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Posts Tagged ‘Mashiach’

Letters To The Editor

Thursday, October 11th, 2012

The Futility Of Sanctions

If anyone still harbors any thought that President Obama’s plan to coerce Iran through economic sanctions to abandon its nuclear weapons program might work, he or she should read the front page news story in last week’s Jewish Press (“Iran: No Retreat On Nuclear Program”).

Mr. Ahmadinejad – who after all is in a position to know – said it straight out: “We are not a people to retreat on the nuclear issue…. If somebody thinks they can pressure Iran, they are certainly wrong. And they must correct their behavior.”

We ought not follow the lead of those who wishfully see a link between the worsening of the Iranian economy, which is obvious, and some future political decision to abandon nuclear weapons.

Mindy Abrams
(Via E-Mail)

Abbas’s ‘Scholarship’

I enjoyed Dr. Richard L. Cravatts’s “A Monumental Distortion of History” (front page essay, Oct. 5). I think however, that whenever Mahmoud Abbas’s “scholarship” is evaluated by serious people, he wins just by having been taken seriously.

The truth is, anyone who denies the existence or import of the evidence of the Holocaust is not a scholar by definition – and by the same token, not a partner for peace with Jews anywhere. Israel and the world should just move on past this slick extremist in moderate clothing.

Howard Miller
Los Angeles, CA

The Mullahs And Obama

I was intrigued by last week’s “An Iranian November Surprise” editorial. It is not so far-fetched that the mullahs would think they could play our president – a man who does seems obsessed with currying favor with the Arabs/Muslim world. What do they lose if they string us along and stretch things out past the election?

Rose Wilk
(Via E-Mail)

Depressing Prayers?

It was troubling to read the essay by a Stern College student about the tefillot for the Yamim Noraim not being “upbeat” enough (“God, Are You Threatening Me?” Personal Perspectives, Sept. 28).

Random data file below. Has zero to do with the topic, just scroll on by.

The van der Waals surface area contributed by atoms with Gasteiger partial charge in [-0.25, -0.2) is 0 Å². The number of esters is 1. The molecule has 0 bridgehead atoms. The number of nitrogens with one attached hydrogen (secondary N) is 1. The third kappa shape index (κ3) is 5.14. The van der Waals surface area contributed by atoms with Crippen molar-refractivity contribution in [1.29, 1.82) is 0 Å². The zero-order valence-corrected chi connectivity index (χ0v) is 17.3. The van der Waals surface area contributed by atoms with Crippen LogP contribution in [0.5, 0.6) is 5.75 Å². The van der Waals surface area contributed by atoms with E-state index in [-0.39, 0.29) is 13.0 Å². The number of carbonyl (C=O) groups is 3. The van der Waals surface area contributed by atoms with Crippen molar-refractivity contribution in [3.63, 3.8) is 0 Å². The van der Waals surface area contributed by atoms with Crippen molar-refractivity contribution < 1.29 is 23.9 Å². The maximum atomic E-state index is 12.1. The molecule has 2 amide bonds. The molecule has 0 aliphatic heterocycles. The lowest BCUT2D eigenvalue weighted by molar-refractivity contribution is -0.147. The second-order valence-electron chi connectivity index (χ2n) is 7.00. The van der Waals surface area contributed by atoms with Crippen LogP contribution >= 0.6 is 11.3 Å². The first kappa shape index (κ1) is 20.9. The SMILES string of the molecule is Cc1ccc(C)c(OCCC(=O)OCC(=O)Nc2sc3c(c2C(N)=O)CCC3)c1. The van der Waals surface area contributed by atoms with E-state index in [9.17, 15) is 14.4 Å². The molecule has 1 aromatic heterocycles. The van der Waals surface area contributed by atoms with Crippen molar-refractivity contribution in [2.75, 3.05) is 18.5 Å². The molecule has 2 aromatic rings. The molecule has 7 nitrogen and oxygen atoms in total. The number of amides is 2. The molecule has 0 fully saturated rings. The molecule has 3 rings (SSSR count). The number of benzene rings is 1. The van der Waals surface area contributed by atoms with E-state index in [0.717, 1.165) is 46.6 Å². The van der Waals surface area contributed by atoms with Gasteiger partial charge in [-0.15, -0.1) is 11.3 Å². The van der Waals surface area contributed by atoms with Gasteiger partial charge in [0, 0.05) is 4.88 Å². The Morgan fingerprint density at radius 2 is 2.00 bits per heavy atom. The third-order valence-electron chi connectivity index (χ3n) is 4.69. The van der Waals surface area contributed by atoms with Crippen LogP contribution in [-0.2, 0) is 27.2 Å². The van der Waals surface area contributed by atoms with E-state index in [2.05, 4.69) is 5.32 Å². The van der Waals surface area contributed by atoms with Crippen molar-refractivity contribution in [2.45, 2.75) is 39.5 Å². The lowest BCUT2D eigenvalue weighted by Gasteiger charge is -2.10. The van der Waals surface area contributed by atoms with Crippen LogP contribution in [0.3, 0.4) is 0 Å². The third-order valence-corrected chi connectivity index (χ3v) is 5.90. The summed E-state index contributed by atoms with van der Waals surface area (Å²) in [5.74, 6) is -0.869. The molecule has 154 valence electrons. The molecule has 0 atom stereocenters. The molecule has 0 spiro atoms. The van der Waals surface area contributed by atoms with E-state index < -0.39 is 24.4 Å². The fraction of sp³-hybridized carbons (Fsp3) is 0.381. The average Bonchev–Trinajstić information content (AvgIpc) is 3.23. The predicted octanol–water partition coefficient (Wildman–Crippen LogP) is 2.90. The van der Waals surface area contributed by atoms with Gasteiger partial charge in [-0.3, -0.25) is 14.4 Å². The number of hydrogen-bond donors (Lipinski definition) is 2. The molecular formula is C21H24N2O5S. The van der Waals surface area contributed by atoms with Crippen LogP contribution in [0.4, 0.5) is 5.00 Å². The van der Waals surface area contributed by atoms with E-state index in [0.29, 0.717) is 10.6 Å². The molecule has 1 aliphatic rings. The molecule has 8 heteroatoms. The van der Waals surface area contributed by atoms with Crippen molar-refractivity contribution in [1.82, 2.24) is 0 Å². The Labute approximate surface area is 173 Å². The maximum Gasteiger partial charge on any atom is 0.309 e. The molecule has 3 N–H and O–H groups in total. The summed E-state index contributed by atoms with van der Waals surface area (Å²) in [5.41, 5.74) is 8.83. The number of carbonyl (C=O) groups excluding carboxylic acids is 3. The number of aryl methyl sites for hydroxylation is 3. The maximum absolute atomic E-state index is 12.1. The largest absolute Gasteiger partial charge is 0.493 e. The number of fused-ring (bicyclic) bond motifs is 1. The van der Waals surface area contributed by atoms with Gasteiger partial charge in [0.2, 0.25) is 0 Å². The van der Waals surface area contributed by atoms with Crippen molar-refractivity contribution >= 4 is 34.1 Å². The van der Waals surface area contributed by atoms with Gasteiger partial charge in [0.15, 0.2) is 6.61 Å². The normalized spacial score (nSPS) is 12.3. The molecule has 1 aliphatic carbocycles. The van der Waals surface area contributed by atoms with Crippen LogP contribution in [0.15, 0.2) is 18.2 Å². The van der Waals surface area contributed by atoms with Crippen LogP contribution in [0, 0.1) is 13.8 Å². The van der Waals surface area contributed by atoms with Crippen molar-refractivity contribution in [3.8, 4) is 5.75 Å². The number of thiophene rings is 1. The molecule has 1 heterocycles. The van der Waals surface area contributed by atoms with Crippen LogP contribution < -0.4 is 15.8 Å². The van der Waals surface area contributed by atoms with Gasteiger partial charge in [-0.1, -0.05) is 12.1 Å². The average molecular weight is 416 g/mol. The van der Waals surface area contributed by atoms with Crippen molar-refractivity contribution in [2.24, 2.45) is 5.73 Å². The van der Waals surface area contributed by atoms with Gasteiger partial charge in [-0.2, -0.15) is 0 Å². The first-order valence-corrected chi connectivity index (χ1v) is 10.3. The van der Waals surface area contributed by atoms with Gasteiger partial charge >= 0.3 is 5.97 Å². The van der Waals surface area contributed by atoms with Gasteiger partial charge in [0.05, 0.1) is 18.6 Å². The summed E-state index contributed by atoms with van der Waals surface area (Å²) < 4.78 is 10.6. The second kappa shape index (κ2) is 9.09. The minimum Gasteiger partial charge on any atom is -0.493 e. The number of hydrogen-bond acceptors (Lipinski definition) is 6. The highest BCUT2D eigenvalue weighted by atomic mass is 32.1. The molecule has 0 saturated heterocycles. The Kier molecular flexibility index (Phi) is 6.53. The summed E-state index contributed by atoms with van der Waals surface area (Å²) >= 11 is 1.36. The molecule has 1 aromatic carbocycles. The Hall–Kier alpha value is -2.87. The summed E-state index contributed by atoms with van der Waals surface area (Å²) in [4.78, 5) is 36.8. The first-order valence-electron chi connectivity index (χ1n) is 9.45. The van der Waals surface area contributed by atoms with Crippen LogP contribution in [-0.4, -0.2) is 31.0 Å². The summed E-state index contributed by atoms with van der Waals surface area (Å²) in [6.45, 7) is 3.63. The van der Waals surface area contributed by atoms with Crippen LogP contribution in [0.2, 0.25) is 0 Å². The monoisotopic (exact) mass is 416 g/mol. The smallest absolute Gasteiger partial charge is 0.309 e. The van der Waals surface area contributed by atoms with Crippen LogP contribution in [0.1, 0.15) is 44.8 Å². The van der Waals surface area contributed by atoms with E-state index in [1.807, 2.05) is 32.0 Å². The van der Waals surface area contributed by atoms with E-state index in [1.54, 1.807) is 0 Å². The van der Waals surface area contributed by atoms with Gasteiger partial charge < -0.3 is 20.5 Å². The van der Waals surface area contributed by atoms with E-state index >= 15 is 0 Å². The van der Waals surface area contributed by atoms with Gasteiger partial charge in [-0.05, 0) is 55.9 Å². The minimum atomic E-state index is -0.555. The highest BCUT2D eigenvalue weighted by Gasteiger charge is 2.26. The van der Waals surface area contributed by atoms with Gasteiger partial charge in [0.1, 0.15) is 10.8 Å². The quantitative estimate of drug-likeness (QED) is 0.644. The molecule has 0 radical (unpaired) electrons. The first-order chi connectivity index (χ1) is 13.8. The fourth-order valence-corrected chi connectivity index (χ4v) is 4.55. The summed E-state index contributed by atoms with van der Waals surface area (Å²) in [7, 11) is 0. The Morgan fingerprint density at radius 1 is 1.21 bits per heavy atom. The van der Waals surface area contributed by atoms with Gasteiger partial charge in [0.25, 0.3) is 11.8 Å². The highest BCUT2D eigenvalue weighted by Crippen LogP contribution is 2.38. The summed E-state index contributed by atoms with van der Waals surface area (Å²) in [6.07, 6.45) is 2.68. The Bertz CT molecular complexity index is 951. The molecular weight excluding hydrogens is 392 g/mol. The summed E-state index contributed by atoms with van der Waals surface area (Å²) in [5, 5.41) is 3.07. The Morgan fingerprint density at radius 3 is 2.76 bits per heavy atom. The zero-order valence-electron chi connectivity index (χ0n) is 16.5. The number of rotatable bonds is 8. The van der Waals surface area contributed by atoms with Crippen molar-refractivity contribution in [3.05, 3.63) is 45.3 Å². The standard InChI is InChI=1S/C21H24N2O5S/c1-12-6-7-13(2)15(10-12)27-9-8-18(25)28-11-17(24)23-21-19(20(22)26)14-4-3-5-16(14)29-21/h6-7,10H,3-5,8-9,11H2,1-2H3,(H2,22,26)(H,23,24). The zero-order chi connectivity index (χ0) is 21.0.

Actually, Jews are not a morose people and we are taught to be joyful in our celebrations. In fact, our holidays are filled with warmth and festive worship. Therefore, to “snort with laughter” during the Unesaneh Tokef tefillah on Yom Kippur, the holiest day of the year, when the book of life is open before our Creator, seems like the ultimate chutzpah.

Writer Hannah Dreyfus is upset that God is threatening her and explains that is why her generation, like her charges in summer camp, has a problem with obeying authority. Well, Ms. Dreyfus, life is not summer camp. Hashem does not promise us a prize if we behave. Perhaps you need to take a careful look around your shul, or read the newspaper, or listen to the news and notice how many people around you are affected by disease and war and the many natural disasters mentioned in the prayer written so many years ago but still applicable today.

We are supposed to look carefully at our deeds and ourselves and to pray for the benevolence of a caring and loving God who gives us so many opportunities to change our ways and become better people. This in itself is our reward, to be a shining example to the rest of the world.

Estelle Glass
Teaneck, NJ

A Working Mother Responds

I am a frum working mother of three, and while I am not judging Ziona Greenwald’s decision to be a stay-at-home mother (“Revaluing Motherhood,” op-ed, Sept. 28), I do take issue with some of her comments.

To give you some background about myself, I went to a Bais Yaakov school and then continued on to higher education. I pursued a career in the finance field where I am still active in today. But I am by no means a feminist. My mother never worked outside the home. She was there to wake us up in the morning, give us breakfast, put us on the bus and wave goodbye. Her time at home allowed her to be fully involved in all of her children’s schoolwork and extracurricular activities. The house was clean, the meals were prepared and the laundry was done. We had everything we needed and more. She was there to greet us when we came home and spent her nights tidying up and getting us ready for bed.

Tevye in the Promised Land, Chapter 14: The Dybbuk

Thursday, September 20th, 2012

Strangely, the person who seemed most affected by Tzeitl’s death was Goliath. Upon hearing the news, he surrounded himself with an impenetrable wall. He even found it hard to play with the children. Shmuelik said the body had to remain wrapped in a sheet on the floor of Hodel’s house until the Sabbath was over. During the Sabbath, mourning was forbidden, and Tevye did his best to remain strong. But come Motzei Shabbos, when the day ended, the children’s sobs at the funeral made everyone feel the very great weight of the loss. Little Moishe and Hannie clung to their grandfather as if he were father and mother in one. For their sake, Tevye kept his face locked in an optimistic expression. When the Mashiach came, he told them, their mother would return. With God’s help, they wouldn’t have long to wait. If they prayed hard enough, the Mashiach could come any day. All things considered, he reasoned, the situation of the dead was a lot better than that of the living. That is, if there were cows which had to be milked, and wagons which broke down in the World to Come, Tevye had never heard about it.